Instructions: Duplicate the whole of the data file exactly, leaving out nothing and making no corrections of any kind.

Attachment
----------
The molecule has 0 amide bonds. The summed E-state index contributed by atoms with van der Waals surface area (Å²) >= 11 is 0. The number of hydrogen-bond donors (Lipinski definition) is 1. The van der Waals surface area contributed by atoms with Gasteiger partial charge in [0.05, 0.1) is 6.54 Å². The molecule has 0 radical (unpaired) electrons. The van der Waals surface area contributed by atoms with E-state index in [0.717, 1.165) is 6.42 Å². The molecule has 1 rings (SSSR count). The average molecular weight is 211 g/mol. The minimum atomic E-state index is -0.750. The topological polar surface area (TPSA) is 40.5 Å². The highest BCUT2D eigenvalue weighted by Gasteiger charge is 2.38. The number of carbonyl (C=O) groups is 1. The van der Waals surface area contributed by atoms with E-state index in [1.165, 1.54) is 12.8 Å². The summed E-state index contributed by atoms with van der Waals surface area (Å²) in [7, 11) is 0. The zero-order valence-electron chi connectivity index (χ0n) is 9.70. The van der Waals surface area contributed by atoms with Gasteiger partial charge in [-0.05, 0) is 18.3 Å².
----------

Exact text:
The molecule has 0 amide bonds. The summed E-state index contributed by atoms with van der Waals surface area (Å²) >= 11 is 0. The number of hydrogen-bond donors (Lipinski definition) is 1. The van der Waals surface area contributed by atoms with Gasteiger partial charge in [0.05, 0.1) is 6.54 Å². The molecule has 0 radical (unpaired) electrons. The van der Waals surface area contributed by atoms with E-state index in [0.717, 1.165) is 6.42 Å². The molecule has 1 rings (SSSR count). The average molecular weight is 211 g/mol. The minimum atomic E-state index is -0.750. The topological polar surface area (TPSA) is 40.5 Å². The highest BCUT2D eigenvalue weighted by Gasteiger charge is 2.38. The number of carbonyl (C=O) groups is 1. The van der Waals surface area contributed by atoms with E-state index in [1.165, 1.54) is 12.8 Å². The summed E-state index contributed by atoms with van der Waals surface area (Å²) in [7, 11) is 0. The zero-order valence-electron chi connectivity index (χ0n) is 9.70. The van der Waals surface area contributed by atoms with Gasteiger partial charge in [-0.05, 0) is 18.3 Å².